Sewing is not an exact science

SO! I was talking about how I was going to transform one of Mike’s discarded shirts into something I could wear — and I’m finally done!

I operated on this t-shirt.

A large men’s t-shirt from Mark’s.

The button panel in the front was a bit of an issue. But I had an idea.

I first separated the front and back of the shirt, then I cut off the sleeves and the bottom half of the front piece.

Then I drew two lines from the shoulder to the centre point at the bottom edge and cut!

The button panel is completely out of the picture now.

Then I overlapped the two top pieces a bit in the centre and pinned them in place. To make sure that it’s width is wide enough for me I used an existing shirt that fits me well as a guide. I then trimmed the sides of the bottom half to match the width of the top half. Then I sewed the two halves together on the machine, with right sides facing each other.

With right sides facing each other, I pinned the sewn front piece onto the back piece of the t-shirt and kind of cut around the shape… (hence the title of this post :P)

Then I sewed the shoulder seams and side seams together on the machine.

Turned the refashioned shirt right side out… moment of truth — does it fit?! (Did I ever tell you that I never check gauge when I crochet? Apparently I don’t use the measuring tape much neither! :P)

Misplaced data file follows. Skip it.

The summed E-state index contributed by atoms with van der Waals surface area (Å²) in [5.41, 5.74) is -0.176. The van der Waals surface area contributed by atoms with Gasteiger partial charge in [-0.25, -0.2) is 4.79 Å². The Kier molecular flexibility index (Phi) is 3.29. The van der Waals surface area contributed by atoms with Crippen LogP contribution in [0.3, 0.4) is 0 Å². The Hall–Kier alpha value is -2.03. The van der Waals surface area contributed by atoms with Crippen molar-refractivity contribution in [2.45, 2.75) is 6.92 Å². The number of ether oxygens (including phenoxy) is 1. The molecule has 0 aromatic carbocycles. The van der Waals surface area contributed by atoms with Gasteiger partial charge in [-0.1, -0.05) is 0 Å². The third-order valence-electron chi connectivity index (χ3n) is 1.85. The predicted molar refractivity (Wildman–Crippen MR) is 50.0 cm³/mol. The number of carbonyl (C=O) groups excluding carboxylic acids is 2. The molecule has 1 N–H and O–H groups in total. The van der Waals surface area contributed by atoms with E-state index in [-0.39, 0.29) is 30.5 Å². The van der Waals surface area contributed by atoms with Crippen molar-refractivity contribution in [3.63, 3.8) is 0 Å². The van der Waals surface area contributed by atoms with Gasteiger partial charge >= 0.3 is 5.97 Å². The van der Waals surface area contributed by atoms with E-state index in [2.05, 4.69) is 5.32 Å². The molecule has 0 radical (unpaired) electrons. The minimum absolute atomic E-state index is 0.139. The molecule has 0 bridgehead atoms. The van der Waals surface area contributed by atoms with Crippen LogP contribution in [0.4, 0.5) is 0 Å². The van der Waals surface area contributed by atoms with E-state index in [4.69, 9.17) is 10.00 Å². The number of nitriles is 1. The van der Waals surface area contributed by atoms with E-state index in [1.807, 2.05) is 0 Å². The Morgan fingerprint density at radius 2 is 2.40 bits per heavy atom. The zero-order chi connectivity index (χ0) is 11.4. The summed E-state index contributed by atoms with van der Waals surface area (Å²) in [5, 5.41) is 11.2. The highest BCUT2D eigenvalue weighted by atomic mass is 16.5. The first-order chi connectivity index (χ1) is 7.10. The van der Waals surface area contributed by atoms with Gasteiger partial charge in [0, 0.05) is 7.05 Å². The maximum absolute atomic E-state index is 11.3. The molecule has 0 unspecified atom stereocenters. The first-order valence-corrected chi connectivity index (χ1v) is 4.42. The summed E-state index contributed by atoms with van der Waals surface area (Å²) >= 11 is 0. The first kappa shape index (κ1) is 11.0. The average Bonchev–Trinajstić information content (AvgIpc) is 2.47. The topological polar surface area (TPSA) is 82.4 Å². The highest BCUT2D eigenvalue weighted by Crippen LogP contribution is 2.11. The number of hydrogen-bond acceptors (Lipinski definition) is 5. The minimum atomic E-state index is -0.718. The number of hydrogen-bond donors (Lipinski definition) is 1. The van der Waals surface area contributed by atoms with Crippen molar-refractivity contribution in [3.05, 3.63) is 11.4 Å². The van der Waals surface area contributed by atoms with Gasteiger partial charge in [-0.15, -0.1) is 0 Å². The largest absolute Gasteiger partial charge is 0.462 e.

AND it does!

It does fit, but I think it’s kind of missing something… I love raw edges on t-shirt materials because they don’t fray and they usually roll nicely, especially after a wash. But I’m kind of underwhelmed by the raw edges on the neckline. It just looked like I randomly cut apart a t-shirt and sewed it back together… which is exactly what I did, but I’d like to make it more presentable, if possible…

Then I remembered a book I bought last year, Crochet Adorned by Linda Permann, and I have been wanting to try making something from that book for a while now (actually, I tried making something but it completely flopped). It is a wonderful resource for crocheted trims and stuff… And I found a trim pattern that I thought would work well with this shirt, and so I made it with cotton thread, machine-washed the trim once in an effort to pre-shrink it (if it does shrink, I wasn’t sure… but I made the trim longer than what I needed for that purpose) and hand-stitched it onto the neckline…

… whip-stitching while rolling the raw edge under…

And then there it is! A new edge!

And a new shirt! :)

The blue and the white trim together reminds me of those blue porcelain plates.

I still have a couple of old pieces of clothing that I’m looking for ideas to refashion. Refashioning makes total sense to me because I find the construction part therapeutic and the process of coming up with new ideas exciting, whereas I find clothes-shopping at the mall or even at a second-hand shop stressful sometimes. I do like to look at clothes and get inspirations, but I find searching for a specific thing that I like frustrating…

Anyway, when I come up with ideas for more refashioning I’ll surely write and post pictures! Thank you for visiting and I hope your weekend was lovely!

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2 thoughts on “Sewing is not an exact science

  1. you lost me at the front part and back part and bottom part thing.…but that was cool! :D
    and yes, clothes-shopping is indeed stressful.

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